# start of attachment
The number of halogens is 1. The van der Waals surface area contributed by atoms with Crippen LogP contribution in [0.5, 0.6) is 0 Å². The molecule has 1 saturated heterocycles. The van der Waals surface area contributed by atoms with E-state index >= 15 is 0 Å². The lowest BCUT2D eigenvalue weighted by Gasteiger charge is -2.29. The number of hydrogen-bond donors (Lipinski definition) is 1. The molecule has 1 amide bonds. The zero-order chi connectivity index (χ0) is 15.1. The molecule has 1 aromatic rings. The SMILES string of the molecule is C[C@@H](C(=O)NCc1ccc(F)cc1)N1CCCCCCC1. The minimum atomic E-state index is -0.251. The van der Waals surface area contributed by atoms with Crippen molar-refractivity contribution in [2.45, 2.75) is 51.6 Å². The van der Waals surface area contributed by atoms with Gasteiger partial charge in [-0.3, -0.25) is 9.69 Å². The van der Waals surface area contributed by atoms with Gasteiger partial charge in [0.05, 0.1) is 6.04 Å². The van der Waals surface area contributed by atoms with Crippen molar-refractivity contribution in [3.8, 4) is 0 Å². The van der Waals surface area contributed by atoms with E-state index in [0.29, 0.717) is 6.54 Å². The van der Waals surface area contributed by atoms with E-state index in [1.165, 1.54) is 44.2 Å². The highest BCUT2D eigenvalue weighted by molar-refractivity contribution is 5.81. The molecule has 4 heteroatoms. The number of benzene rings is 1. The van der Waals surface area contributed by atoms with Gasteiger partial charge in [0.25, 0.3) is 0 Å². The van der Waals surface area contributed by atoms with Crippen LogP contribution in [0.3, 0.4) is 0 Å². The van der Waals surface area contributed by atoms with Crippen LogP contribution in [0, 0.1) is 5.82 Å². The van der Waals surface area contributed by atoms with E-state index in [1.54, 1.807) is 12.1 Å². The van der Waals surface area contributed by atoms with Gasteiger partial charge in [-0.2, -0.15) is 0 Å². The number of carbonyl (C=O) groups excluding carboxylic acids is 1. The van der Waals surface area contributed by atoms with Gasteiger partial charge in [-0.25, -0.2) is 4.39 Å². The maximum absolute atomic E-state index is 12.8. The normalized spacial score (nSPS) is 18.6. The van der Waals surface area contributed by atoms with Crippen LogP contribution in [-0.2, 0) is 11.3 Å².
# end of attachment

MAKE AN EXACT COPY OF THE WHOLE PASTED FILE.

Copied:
The number of halogens is 1. The van der Waals surface area contributed by atoms with Crippen LogP contribution in [0.5, 0.6) is 0 Å². The molecule has 1 saturated heterocycles. The van der Waals surface area contributed by atoms with E-state index >= 15 is 0 Å². The lowest BCUT2D eigenvalue weighted by Gasteiger charge is -2.29. The number of hydrogen-bond donors (Lipinski definition) is 1. The molecule has 1 amide bonds. The zero-order chi connectivity index (χ0) is 15.1. The molecule has 1 aromatic rings. The SMILES string of the molecule is C[C@@H](C(=O)NCc1ccc(F)cc1)N1CCCCCCC1. The minimum atomic E-state index is -0.251. The van der Waals surface area contributed by atoms with Crippen molar-refractivity contribution in [2.45, 2.75) is 51.6 Å². The van der Waals surface area contributed by atoms with Gasteiger partial charge in [-0.3, -0.25) is 9.69 Å². The van der Waals surface area contributed by atoms with Gasteiger partial charge in [0.05, 0.1) is 6.04 Å². The van der Waals surface area contributed by atoms with Crippen molar-refractivity contribution in [3.8, 4) is 0 Å². The van der Waals surface area contributed by atoms with E-state index in [0.29, 0.717) is 6.54 Å². The van der Waals surface area contributed by atoms with E-state index in [1.165, 1.54) is 44.2 Å². The highest BCUT2D eigenvalue weighted by molar-refractivity contribution is 5.81. The molecule has 4 heteroatoms. The number of benzene rings is 1. The van der Waals surface area contributed by atoms with Gasteiger partial charge in [0.25, 0.3) is 0 Å². The van der Waals surface area contributed by atoms with Crippen LogP contribution in [0.3, 0.4) is 0 Å². The van der Waals surface area contributed by atoms with Crippen LogP contribution in [0, 0.1) is 5.82 Å². The van der Waals surface area contributed by atoms with E-state index in [1.54, 1.807) is 12.1 Å². The van der Waals surface area contributed by atoms with Gasteiger partial charge in [-0.2, -0.15) is 0 Å². The number of carbonyl (C=O) groups excluding carboxylic acids is 1. The van der Waals surface area contributed by atoms with Gasteiger partial charge in [-0.25, -0.2) is 4.39 Å². The maximum absolute atomic E-state index is 12.8. The normalized spacial score (nSPS) is 18.6. The van der Waals surface area contributed by atoms with Crippen LogP contribution in [-0.2, 0) is 11.3 Å².